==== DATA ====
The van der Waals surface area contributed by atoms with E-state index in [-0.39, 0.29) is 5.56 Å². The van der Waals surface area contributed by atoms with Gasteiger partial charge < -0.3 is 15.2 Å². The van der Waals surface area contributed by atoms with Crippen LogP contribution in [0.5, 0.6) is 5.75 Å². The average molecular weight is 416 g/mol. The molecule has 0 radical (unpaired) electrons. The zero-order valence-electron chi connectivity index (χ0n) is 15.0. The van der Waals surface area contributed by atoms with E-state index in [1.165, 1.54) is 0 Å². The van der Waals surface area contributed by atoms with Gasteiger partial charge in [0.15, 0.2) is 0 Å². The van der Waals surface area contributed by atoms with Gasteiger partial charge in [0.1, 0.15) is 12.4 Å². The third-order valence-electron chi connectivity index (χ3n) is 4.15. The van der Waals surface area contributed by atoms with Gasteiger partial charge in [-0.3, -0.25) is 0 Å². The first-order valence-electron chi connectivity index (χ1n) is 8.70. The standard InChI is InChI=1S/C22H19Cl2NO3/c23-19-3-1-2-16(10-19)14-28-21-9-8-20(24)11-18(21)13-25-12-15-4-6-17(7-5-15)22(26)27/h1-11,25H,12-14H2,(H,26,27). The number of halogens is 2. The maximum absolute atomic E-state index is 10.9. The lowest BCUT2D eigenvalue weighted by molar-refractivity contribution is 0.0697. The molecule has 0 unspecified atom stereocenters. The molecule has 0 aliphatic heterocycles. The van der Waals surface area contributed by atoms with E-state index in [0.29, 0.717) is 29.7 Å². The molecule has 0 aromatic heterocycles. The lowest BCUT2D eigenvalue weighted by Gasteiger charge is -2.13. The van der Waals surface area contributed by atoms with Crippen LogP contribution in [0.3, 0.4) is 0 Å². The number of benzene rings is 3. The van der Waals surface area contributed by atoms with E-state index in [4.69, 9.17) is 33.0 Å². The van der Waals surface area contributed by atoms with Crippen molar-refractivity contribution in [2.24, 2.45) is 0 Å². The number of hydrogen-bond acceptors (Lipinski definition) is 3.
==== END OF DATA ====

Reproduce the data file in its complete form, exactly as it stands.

The van der Waals surface area contributed by atoms with E-state index in [-0.39, 0.29) is 5.56 Å². The van der Waals surface area contributed by atoms with Gasteiger partial charge < -0.3 is 15.2 Å². The van der Waals surface area contributed by atoms with Crippen LogP contribution in [0.5, 0.6) is 5.75 Å². The average molecular weight is 416 g/mol. The molecule has 0 radical (unpaired) electrons. The zero-order valence-electron chi connectivity index (χ0n) is 15.0. The van der Waals surface area contributed by atoms with E-state index in [1.165, 1.54) is 0 Å². The van der Waals surface area contributed by atoms with Gasteiger partial charge in [0.15, 0.2) is 0 Å². The van der Waals surface area contributed by atoms with Gasteiger partial charge in [0.1, 0.15) is 12.4 Å². The third-order valence-electron chi connectivity index (χ3n) is 4.15. The van der Waals surface area contributed by atoms with Gasteiger partial charge in [-0.3, -0.25) is 0 Å². The first-order valence-electron chi connectivity index (χ1n) is 8.70. The standard InChI is InChI=1S/C22H19Cl2NO3/c23-19-3-1-2-16(10-19)14-28-21-9-8-20(24)11-18(21)13-25-12-15-4-6-17(7-5-15)22(26)27/h1-11,25H,12-14H2,(H,26,27). The number of halogens is 2. The maximum absolute atomic E-state index is 10.9. The lowest BCUT2D eigenvalue weighted by molar-refractivity contribution is 0.0697. The molecule has 0 unspecified atom stereocenters. The molecule has 0 aliphatic heterocycles. The van der Waals surface area contributed by atoms with E-state index in [0.29, 0.717) is 29.7 Å². The molecule has 0 aromatic heterocycles. The lowest BCUT2D eigenvalue weighted by Gasteiger charge is -2.13. The van der Waals surface area contributed by atoms with Crippen LogP contribution in [0.3, 0.4) is 0 Å². The number of benzene rings is 3. The van der Waals surface area contributed by atoms with E-state index in [4.69, 9.17) is 33.0 Å². The van der Waals surface area contributed by atoms with Crippen molar-refractivity contribution in [2.24, 2.45) is 0 Å². The number of hydrogen-bond acceptors (Lipinski definition) is 3.